Going back to our origins of the term, commutative derives from “commute” or “to move around”.

From its origins in late Middle English:

“In the sense ‘interchange’ (two things)”

To make sense of it, we could “interchange” 1 + 2 to be 2 + 1.

From this, we can derive the commutative law:

Commutative Property

2a. The Commutative Property

Commutative Property

2a. The Commutative Property with integers

Using our previous example of the add function to see this play out:

const add = (x, y) => x + y

// equivalent to figure 2b
add(1, 2) === add(2, 1)

Simple as pie! The order doesn’t matter for the operation when things are commutative.

Author’s note: I can not make a pie, ergo I do not understand that saying.

For an example of something that is not commutative, take division. 1 / 2 != 2 / 1. Division is a good counter-example for a number of functional laws.

Identity

When we speak of the identity property, I remember it to be that we wish for something to “keep its identity”.

In addition, could you think of what you can add to another number for it to remain the same? If you said zero, then I dub thee an arithmetic wizard!

Identity Property

2a. The Identity Property

Identity Property with integers

2a. The Identity Property with integers

We know that anything in mathematics added to zero will result in itself. We managed “keep” the identity.

const add = (x, y) => x + y

// equivalent to figure 3b
add(1, 0) // 1
add(1000, 0) // 1000
add(-7, 0) // -7

What would be the identity property in multiplication? Understanding this can help you truly understand this property. Hint: it cannot be zero.

const multiply = (x, y) => x * y

multiply(1, 1) // 1
multiply(1000, 1) // 1000
multiply(-7, 1) // -7

If you said “one”, then you are a true miracle maker! In all seriousness though, these trivial examples are fantastic examples that can help you remember these laws without the help of Google and Stack Overflow (or the Math Exchange equivalent). Feels good to know all this from understanding.

Distributive

Admittedly, the distributive property is the one that requires fractionally more brainpower than the others, but you will completely understand what it is about in action.

As for the definition:

“(of an operation) fulfilling the condition that, when it is performed on two or more quantities already combined by another operation, the result is the same as when it is performed on each quantity individually and the products then combined.”

That sentence was more than a few words, so let’s simplify it into a way we can understand:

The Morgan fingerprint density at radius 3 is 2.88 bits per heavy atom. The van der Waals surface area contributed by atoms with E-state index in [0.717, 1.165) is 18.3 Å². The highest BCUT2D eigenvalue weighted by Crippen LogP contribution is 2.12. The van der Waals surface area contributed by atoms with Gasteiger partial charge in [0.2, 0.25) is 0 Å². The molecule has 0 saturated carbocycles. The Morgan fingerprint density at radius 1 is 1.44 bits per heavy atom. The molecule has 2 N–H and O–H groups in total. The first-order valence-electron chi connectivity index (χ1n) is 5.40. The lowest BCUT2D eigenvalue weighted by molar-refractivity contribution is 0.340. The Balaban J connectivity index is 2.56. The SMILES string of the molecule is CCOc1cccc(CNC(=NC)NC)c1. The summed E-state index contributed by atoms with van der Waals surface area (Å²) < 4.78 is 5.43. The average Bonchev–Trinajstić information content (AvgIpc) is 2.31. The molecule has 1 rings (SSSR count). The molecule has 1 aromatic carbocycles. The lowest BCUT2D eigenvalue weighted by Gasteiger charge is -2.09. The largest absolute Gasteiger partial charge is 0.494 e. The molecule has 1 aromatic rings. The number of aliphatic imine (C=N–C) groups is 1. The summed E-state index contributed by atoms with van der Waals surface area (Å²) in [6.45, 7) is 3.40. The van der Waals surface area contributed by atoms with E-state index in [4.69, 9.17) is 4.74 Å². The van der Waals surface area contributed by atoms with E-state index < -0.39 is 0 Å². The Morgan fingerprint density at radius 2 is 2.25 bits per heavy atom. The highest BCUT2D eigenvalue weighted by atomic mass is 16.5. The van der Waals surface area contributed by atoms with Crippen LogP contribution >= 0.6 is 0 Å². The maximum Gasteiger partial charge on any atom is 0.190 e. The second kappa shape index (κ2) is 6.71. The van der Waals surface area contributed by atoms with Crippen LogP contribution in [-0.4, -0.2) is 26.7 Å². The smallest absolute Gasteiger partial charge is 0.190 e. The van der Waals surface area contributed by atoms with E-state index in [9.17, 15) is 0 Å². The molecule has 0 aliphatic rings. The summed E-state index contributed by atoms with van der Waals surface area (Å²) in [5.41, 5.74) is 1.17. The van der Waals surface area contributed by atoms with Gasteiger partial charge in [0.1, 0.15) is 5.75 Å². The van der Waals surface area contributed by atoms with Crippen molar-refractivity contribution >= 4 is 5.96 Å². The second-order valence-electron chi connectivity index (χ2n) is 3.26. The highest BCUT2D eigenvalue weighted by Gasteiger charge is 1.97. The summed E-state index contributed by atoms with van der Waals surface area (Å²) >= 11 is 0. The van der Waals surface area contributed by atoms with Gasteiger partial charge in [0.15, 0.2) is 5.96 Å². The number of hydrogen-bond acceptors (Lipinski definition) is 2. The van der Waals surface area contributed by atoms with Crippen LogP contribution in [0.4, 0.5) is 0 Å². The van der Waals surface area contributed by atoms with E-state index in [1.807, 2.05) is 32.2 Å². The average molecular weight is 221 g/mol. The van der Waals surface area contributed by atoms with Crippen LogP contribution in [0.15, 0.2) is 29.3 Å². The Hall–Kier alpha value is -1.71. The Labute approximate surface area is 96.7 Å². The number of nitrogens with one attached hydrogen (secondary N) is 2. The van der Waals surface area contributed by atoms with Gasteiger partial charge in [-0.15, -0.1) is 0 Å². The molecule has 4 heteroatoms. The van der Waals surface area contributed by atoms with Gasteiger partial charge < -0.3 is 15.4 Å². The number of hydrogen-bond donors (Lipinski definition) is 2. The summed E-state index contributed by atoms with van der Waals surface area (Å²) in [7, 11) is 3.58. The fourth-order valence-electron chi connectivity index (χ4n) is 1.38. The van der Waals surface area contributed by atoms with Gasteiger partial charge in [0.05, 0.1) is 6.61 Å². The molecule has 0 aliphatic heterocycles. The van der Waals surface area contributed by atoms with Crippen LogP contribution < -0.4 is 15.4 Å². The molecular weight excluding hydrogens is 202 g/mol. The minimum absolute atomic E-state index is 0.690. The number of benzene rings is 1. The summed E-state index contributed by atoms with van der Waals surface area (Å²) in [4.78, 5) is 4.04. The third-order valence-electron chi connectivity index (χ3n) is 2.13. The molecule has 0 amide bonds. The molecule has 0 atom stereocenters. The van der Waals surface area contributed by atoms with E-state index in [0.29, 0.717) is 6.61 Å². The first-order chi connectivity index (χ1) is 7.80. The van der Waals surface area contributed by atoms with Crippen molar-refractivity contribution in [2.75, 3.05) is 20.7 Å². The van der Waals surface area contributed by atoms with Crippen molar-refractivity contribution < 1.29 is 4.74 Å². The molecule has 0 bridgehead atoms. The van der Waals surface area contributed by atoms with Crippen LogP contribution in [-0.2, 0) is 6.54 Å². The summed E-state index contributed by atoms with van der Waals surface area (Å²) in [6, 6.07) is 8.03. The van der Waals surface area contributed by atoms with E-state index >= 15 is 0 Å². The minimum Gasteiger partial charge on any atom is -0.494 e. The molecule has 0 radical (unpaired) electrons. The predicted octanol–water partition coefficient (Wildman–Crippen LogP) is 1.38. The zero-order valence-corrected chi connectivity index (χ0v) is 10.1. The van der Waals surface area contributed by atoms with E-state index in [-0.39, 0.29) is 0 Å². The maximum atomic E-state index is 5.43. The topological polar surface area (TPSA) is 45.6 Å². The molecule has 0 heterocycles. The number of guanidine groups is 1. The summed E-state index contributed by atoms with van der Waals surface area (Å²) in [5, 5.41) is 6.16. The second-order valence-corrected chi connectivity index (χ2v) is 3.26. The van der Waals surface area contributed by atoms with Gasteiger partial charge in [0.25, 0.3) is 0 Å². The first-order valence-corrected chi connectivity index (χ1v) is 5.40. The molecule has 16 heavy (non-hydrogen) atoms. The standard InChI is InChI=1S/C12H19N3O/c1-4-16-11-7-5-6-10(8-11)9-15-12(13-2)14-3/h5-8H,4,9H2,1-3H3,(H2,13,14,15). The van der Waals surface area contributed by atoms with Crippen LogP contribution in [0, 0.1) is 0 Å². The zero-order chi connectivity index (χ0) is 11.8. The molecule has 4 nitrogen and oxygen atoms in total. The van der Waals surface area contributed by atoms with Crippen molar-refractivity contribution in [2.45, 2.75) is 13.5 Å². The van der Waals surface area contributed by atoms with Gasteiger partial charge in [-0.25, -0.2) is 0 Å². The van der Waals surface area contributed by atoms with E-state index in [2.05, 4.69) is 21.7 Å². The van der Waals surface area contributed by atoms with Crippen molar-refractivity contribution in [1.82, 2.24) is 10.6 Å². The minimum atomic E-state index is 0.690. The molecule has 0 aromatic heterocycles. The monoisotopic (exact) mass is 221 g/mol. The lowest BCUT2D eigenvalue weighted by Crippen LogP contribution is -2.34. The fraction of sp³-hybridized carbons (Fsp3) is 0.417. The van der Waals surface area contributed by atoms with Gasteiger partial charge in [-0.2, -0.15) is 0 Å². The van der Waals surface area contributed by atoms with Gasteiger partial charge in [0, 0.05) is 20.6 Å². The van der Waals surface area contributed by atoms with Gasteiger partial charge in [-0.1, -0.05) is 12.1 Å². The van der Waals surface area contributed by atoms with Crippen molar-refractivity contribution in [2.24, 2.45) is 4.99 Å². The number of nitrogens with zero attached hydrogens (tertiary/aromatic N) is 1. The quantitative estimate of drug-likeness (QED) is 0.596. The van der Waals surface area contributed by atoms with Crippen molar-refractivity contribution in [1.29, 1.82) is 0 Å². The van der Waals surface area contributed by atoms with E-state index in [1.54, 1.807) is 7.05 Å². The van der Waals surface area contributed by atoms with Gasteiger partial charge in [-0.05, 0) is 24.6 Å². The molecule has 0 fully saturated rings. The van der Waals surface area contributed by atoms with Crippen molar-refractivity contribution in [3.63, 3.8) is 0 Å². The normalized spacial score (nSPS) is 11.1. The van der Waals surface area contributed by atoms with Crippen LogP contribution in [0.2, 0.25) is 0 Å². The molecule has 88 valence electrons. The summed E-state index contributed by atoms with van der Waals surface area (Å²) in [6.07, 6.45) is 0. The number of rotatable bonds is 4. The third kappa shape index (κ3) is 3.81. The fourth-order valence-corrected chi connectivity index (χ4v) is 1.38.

Distributive Property

2a. The Distributive Property

The left and right-hand side are equivalent, and we’ve done this by abstracting the x out and multiplying the y and z together.

Distributive Property with Numbers

2a. The Distributive Property with integers

This follows from algebraic principles that we understand through the order of operations. This property becomes incredibly important in functional programming for being able to re-arrange functions.

We won’t deep dive into the implications of the distributive property in this post. Let’s save that for when we have more tools under our belt.

Now that we have an understanding of the four base properties, let’s switch gears and start talking about our add function that we’ve been using so far.

Currying and uncurrying

In programming, we have the following definition for currying from our pal Wikipedia:

“…currying is the technique of converting a function that takes multiple arguments into a sequence of functions that each take a single argument.”

Our add function before took multiple arguments. The aim is for us to turn this into a “sequence of functions that each take a single argument”.

This looks like the following:

// function that is not curried
const add = (x, y) => x + y
add(2, 1) // 3
add(2, 7) // 9
add(2, 10) // 12

// function that is curried
const curriedAdd = x => y => x + y
const addTwo(2)
add(2)(1) // 3
add(2)(7) // 9
add(2)(10) // 12

For the sake of completeness, doing the reverse and taking a function from the curriedAdd back to the form of add above is the process of uncurrying.

The above looks kind of weird? Why would we ever want to write add(x)(y)? Running the curried function like so is equivalent to running add(x, y) with the uncurried version, but it gives us the powerful ability to partially apply values to functions and gives us some powerful tools for determinism.